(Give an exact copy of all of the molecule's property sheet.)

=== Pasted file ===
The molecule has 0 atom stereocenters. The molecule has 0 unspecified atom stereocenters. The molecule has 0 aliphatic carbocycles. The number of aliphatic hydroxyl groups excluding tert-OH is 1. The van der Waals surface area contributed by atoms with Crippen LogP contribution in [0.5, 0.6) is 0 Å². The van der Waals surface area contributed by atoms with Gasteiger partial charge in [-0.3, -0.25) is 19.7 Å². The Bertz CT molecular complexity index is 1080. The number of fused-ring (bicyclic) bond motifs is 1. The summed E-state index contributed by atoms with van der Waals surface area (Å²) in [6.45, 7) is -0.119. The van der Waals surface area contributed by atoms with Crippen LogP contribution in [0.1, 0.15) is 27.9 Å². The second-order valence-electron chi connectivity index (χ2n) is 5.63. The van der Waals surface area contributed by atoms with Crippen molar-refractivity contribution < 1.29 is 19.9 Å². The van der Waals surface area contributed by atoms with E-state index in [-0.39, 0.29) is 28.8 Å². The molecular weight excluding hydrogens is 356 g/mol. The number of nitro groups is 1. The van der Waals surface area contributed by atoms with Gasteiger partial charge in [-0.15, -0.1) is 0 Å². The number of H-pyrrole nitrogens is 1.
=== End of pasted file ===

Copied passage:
The molecule has 0 atom stereocenters. The molecule has 0 unspecified atom stereocenters. The molecule has 0 aliphatic carbocycles. The number of aliphatic hydroxyl groups excluding tert-OH is 1. The van der Waals surface area contributed by atoms with Crippen LogP contribution in [0.5, 0.6) is 0 Å². The van der Waals surface area contributed by atoms with Gasteiger partial charge in [-0.3, -0.25) is 19.7 Å². The Bertz CT molecular complexity index is 1080. The number of fused-ring (bicyclic) bond motifs is 1. The summed E-state index contributed by atoms with van der Waals surface area (Å²) in [6.45, 7) is -0.119. The van der Waals surface area contributed by atoms with Crippen LogP contribution in [0.1, 0.15) is 27.9 Å². The second-order valence-electron chi connectivity index (χ2n) is 5.63. The van der Waals surface area contributed by atoms with Crippen molar-refractivity contribution < 1.29 is 19.9 Å². The van der Waals surface area contributed by atoms with E-state index in [-0.39, 0.29) is 28.8 Å². The molecular weight excluding hydrogens is 356 g/mol. The number of nitro groups is 1. The van der Waals surface area contributed by atoms with Gasteiger partial charge in [-0.15, -0.1) is 0 Å². The number of H-pyrrole nitrogens is 1.